At the news conference last week where he announced the initial reopenings, Abbott said a second phase could start “as early as May 18” if the state continues to slow the spread of the virus.
“We need to see two weeks of data to confirm no flare-up of COVID-19,” Abbott said at the April 27 news conference.
Yet within hours after that news conference, Abbott was teasing potentially earlier action, and the ensuing days saw mounting intraparty pressure, including from several state lawmakers, to at least let barbershops and salons open immediately. Earlier Tuesday, two Republican state representatives, defied Abbott by getting haircuts at a Houston-area salon.
In media appearances over the past several days, Abbott has warned the state could see a jump in cases as it reopens, both due to the increased testing and the transmission that comes with allowing more people out into the open. Shortly before Abbott’s news conference, Democrats seized on audio of a recent call with lawmakers where he reiterated that sentiment, saying “pretty much every scientific and medical report shows that whenever you have a reopening ... in the aftermath of something like this, it actually will lead to an increase in spread.”
Abbott said the surge response teams will be prepared to address any spikes, including in places like the meatpacking plants in the Panhandle that have seen a high concentration of cases. The teams will be spearheaded by the Texas Division of Emergency Management, the state Health and Human Services Commission and the National Guard. The teams will be able to do things like provide more personal protection equipment and testing supplies, as well as work with local officials to put in places additional standards to contain the outbreak.
As he announced the further reopenings, Abbott sought to clarify some of his executive order that went into effect Friday. For example, he said weddings may begin again, but if they take place indoors somewhere beside a church, they must be limited to 25% capacity.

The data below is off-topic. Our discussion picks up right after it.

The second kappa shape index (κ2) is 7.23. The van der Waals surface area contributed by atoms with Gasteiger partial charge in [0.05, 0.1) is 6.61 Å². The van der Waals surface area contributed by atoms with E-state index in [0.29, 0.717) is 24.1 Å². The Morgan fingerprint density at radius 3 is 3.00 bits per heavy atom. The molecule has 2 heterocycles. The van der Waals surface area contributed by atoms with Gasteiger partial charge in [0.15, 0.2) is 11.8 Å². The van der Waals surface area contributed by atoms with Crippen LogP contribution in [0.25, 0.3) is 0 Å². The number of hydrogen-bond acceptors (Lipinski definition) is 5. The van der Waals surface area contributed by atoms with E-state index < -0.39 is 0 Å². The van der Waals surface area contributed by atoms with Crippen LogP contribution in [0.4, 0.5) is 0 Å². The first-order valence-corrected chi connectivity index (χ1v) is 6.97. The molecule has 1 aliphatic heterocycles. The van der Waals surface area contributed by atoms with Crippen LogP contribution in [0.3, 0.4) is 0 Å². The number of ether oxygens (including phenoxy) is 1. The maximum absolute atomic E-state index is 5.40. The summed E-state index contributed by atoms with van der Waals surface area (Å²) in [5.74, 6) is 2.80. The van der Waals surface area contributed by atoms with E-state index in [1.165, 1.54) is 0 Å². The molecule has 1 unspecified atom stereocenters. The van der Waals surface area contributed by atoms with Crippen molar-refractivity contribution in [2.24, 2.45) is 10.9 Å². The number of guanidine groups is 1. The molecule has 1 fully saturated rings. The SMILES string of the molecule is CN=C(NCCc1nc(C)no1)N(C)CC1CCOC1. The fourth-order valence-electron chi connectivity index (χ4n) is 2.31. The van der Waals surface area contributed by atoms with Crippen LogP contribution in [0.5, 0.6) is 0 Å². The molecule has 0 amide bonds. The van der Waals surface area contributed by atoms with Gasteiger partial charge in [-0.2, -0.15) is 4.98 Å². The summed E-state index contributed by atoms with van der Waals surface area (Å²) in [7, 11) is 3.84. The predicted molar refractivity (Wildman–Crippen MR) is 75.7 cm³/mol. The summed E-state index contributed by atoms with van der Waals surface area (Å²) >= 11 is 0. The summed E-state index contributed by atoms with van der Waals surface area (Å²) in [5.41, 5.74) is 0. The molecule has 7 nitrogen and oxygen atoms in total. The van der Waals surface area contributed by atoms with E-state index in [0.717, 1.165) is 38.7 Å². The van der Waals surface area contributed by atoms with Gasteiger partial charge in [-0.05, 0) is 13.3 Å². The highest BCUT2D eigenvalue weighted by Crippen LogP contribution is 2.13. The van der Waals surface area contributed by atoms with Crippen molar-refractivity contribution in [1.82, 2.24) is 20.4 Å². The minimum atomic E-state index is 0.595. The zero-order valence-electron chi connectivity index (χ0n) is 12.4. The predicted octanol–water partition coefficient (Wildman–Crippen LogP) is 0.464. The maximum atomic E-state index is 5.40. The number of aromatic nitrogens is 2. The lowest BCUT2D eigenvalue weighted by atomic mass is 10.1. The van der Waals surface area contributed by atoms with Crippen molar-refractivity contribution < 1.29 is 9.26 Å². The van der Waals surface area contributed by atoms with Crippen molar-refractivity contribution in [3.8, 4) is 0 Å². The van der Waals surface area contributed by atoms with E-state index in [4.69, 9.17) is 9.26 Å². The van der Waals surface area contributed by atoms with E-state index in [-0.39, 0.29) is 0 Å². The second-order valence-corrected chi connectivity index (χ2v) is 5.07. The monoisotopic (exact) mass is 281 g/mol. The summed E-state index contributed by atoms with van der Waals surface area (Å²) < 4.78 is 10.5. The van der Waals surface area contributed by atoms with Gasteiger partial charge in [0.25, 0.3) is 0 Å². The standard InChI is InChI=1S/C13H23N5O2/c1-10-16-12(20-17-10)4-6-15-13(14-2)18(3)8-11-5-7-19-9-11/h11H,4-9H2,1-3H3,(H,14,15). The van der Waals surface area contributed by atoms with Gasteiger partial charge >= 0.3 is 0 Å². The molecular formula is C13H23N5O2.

In an act of defiance against Gov. Greg Abbott’s continued shutdown of barbershops and other businesses, two Republican lawmakers sat in a Houston-area salon Tuesday while getting illegal haircuts.
State Reps. Steve Toth, from The Woodlands, and Briscoe Cain, from Deer Park, added fuel to the movement against state and local restrictions intended to slow the spread of COVID-19.
As long as businesses can reopen safely and follow Centers for Disease Control and Prevention guidelines, “there’s absolutely no reason” why they should be kept from getting back up and running, Toth said in an interview with The Texas Tribune while getting his haircut.
“Some of these people are being forced into bankruptcy. These are small businesses where the owners of these franchises have mortgaged their homes, they’ve gone into debt, and if they don’t get some relief, they’re going to go bankrupt,” Toth said.
Toth said restrictions were in place initially to slow the spread of the virus, and “it was never about being able to stop the spread of COVID-19.” At-risk populations, like older people and those who are medically fragile, should be protected and isolated while everyone else goes back to work, Toth said.
Hailey Lankford, a stylist at Tune Up: The Manly Salon in Montgomery County, where Toth and Cain got haircuts, said it’s “essential” for her to go back to work.
“If I do not go back to work, my car will be [repossessed], I will be evicted, I have no choice,” Lankford said. “I’m not getting the money from the government along with a lot of other hairdressers I know.”
The salon reopened over the weekend but was quickly shut down by local law enforcement officers who threatened to arrest Lankford and her colleagues if they didn’t close, Lankford said.